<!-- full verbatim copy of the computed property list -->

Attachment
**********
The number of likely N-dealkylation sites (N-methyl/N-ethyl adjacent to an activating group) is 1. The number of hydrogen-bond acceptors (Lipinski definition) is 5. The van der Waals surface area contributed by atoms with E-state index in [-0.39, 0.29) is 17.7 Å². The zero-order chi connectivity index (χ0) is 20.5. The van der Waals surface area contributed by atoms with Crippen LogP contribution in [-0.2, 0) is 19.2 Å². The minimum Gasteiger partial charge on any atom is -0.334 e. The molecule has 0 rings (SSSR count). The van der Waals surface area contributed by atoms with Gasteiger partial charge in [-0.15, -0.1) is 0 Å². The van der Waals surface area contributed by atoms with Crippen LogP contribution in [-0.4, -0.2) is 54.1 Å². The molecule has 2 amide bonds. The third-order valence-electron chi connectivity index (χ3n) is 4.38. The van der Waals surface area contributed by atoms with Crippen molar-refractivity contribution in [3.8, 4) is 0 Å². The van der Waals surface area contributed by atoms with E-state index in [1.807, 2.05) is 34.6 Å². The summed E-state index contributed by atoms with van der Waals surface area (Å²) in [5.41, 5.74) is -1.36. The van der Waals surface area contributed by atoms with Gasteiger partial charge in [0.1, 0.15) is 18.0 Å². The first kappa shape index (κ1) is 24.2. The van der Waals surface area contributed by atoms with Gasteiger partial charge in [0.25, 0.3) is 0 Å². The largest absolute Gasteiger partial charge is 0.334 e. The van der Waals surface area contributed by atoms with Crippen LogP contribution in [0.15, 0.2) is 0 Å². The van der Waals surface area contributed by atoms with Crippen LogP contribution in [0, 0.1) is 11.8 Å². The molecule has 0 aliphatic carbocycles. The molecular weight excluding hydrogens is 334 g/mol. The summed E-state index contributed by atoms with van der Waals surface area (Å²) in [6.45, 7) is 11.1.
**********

The number of likely N-dealkylation sites (N-methyl/N-ethyl adjacent to an activating group) is 1. The number of hydrogen-bond acceptors (Lipinski definition) is 5. The van der Waals surface area contributed by atoms with E-state index in [-0.39, 0.29) is 17.7 Å². The zero-order chi connectivity index (χ0) is 20.5. The van der Waals surface area contributed by atoms with Crippen LogP contribution in [-0.2, 0) is 19.2 Å². The minimum Gasteiger partial charge on any atom is -0.334 e. The molecule has 0 rings (SSSR count). The van der Waals surface area contributed by atoms with Gasteiger partial charge in [-0.15, -0.1) is 0 Å². The van der Waals surface area contributed by atoms with Crippen LogP contribution in [-0.4, -0.2) is 54.1 Å². The molecule has 2 amide bonds. The third-order valence-electron chi connectivity index (χ3n) is 4.38. The van der Waals surface area contributed by atoms with Crippen molar-refractivity contribution in [3.8, 4) is 0 Å². The van der Waals surface area contributed by atoms with E-state index in [1.807, 2.05) is 34.6 Å². The summed E-state index contributed by atoms with van der Waals surface area (Å²) in [5.41, 5.74) is -1.36. The van der Waals surface area contributed by atoms with Gasteiger partial charge in [0.1, 0.15) is 18.0 Å². The first kappa shape index (κ1) is 24.2. The van der Waals surface area contributed by atoms with Gasteiger partial charge in [0.25, 0.3) is 0 Å². The largest absolute Gasteiger partial charge is 0.334 e. The van der Waals surface area contributed by atoms with Crippen LogP contribution in [0.15, 0.2) is 0 Å². The van der Waals surface area contributed by atoms with Crippen LogP contribution in [0, 0.1) is 11.8 Å². The molecule has 0 aliphatic carbocycles. The molecular weight excluding hydrogens is 334 g/mol. The summed E-state index contributed by atoms with van der Waals surface area (Å²) in [6.45, 7) is 11.1.